Category Listing

A listing of titles from the Non-fiction category.


A Lemnos Odyssey: From Jason and The Argonauts to the ANZACs at Gallipoli. The Story of the Greek Island of Lemnos
Tony Whitefield, Roger Hawthorn
From Jason and The Argonauts to the ANZACS at Gallipoli. The Story of the Greek island of Lemnos
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Agents of Empire: How E.L. Mitchell’s photographs shaped Australia
Joanna Sassoon
For nearly 100 years, E.L. Mitchell's emblematic photographs have shaped ideas about Australia. But who was Mitchell and why did he succeed above his competitors?
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Algorithms: Machines of the Mind
Marcus Randall
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Behind the Legend: The Many Worlds of Charles Todd
Denis Cryle
Telegraph Todd became a legend in his own lifetime for introducing Australian colonists to a new information age. But only recently has the full extent of his many and varied achievements come to light.
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Bridging Troubled Waters: Australia and Asylum Seekers
Tony Ward
Australian discussion of asylum seekers is polarised between slogans of 'Stop the Boats' and 'Bring them here'.
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Brightly Fades The Don
J. H. Fingleton
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Digital Disruption: Impact on Business Models, Regulation & Financial Crime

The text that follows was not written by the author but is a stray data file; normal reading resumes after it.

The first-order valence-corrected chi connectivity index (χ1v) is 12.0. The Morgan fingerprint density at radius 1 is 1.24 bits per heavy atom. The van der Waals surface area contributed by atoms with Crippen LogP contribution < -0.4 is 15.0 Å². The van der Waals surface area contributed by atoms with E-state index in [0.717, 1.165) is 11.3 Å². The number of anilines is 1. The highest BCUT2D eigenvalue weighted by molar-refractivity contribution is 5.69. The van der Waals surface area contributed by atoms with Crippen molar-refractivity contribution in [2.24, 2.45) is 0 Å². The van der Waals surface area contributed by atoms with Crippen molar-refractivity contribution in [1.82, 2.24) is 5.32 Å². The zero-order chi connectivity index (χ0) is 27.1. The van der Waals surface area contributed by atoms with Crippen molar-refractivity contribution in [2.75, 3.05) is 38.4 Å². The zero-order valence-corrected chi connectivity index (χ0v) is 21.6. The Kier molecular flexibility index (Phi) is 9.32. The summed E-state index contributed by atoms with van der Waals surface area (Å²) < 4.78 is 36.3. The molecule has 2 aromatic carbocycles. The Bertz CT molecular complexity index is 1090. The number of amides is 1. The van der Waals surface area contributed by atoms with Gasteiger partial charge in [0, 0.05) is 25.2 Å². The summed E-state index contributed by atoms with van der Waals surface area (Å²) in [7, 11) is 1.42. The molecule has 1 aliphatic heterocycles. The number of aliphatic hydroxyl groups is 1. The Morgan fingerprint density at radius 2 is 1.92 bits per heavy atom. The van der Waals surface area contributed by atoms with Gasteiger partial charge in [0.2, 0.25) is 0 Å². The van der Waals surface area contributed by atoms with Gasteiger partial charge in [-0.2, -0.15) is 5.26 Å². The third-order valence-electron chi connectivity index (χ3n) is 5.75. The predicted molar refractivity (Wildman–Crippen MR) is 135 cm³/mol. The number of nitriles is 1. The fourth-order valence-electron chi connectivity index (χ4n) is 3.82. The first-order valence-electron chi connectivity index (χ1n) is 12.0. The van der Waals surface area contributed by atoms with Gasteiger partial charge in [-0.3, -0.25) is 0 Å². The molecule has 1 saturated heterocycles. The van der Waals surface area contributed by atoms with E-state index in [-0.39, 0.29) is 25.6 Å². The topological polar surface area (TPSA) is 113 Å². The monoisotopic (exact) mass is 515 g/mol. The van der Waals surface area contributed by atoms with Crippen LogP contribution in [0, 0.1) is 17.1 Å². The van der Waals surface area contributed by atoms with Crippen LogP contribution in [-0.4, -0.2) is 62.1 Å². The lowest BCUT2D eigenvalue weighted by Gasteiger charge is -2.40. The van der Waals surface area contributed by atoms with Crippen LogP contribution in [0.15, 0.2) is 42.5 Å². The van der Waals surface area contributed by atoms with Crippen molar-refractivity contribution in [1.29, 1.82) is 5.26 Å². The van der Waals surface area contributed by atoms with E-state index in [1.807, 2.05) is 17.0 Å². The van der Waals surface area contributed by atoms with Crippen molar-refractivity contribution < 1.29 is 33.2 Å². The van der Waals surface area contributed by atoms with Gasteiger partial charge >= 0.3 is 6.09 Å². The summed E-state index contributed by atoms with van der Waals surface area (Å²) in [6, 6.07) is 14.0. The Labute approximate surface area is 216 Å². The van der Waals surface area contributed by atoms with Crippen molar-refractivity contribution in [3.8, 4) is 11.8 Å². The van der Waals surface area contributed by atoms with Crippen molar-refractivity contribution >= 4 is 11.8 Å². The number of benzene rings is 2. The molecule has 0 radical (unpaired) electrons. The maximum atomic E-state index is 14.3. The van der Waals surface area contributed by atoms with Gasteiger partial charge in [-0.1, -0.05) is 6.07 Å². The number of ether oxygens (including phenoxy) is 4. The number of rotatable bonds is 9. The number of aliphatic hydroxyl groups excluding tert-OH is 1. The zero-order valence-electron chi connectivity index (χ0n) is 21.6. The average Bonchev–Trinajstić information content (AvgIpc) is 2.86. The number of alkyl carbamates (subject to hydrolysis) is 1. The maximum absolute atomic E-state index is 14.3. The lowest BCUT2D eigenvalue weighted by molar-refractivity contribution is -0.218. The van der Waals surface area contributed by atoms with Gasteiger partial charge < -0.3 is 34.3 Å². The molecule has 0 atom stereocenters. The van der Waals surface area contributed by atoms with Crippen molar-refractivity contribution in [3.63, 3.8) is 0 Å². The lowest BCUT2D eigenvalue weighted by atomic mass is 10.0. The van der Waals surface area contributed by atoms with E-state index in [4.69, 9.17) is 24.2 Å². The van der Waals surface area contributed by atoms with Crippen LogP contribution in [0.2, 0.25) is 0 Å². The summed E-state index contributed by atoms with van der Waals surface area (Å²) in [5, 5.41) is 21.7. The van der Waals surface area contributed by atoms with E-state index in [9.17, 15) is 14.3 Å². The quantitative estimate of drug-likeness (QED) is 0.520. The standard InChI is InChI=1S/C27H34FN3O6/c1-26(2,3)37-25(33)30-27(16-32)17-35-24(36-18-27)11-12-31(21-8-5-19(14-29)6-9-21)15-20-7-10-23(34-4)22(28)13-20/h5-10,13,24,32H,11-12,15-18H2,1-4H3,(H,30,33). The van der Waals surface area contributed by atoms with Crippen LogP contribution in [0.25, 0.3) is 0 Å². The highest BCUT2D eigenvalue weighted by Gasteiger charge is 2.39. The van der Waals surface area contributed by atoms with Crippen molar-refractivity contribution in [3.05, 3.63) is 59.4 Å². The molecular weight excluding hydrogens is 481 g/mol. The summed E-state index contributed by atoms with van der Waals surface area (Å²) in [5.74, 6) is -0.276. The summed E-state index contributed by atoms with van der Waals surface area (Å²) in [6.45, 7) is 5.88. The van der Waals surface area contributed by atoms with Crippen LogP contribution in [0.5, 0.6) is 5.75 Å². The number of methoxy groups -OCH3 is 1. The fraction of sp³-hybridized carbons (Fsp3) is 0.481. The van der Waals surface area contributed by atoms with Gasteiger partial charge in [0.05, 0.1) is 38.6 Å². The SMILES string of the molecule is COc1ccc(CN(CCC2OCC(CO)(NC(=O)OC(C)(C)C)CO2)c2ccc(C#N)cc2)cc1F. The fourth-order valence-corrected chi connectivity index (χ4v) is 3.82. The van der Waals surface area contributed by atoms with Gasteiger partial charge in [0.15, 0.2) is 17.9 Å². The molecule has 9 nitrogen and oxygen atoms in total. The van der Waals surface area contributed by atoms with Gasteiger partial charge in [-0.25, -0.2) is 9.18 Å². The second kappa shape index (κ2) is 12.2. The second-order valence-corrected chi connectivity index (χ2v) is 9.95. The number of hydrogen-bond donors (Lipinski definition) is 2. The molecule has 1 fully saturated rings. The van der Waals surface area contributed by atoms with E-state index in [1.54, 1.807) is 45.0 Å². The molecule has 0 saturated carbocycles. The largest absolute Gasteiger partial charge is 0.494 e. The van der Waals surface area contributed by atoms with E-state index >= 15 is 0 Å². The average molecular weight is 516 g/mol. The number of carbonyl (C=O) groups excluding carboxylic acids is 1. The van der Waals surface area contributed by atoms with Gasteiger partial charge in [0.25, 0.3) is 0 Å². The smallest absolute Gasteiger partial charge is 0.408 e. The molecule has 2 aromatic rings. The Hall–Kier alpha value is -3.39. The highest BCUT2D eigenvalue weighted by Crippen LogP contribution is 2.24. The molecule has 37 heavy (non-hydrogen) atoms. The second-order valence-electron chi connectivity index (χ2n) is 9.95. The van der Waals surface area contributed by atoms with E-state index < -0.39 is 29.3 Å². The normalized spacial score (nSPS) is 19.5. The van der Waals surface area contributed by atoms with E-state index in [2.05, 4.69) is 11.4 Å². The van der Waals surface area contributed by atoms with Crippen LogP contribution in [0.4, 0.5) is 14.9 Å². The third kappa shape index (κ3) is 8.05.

David Chaikin, Derwent Coshott
Chaikin and Coshotts book provides a holistic view of the opportunities and threats entailed in the digital world of the 21st century, showing how digital disruption is impacting businesses, governments, investors and consumers.
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Driftwood: Escape and survival through art
Eva de Jong-Duldig
Spanning three continents and three generations, it poignantly captures both the loss that families encounter when they are dislocated by war and the challenges they face when adapting to a new way of life.
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Encounters With Asian Decolonisation
David Fettling
Shortly after the Second World War, five Australians, all government officials, experienced first-hand the revolt of Asia. The European colonial system disintegrated and powerful new states rose in its place an independent India, an Indonesian Republic, a fractious Malaya, a Communist China.
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Escape from the Sun: Surviving the Tyrannies of Lenin, Hitler and Stalin
Eugene Schlusser
When a son begins to question his parents judgement and decisions after World War II, he is overwhelmed by what he finds. To survive dictators you need to keep secrets even if this means deliberately disinforming your family. Paul and Natalie keep their family safe by doing so. But should secrets be kept for ever?
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Fairness and Equality: Drawing Election Districts in Australia
Jenni Newton-Farrelly
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Flanders in Australia: A Personal History of Wool and War
Jacqueline Dwyer
From the late 19th century to the 1950s, many wool buyers from the Flanders region of France and Belgium emigrated to Australia with their families to establish careers as buyers for the woollen mills of Europe. Although originally they had no intention of remaining here permanently, many stayed, establishing a prosperous and vibrant French community.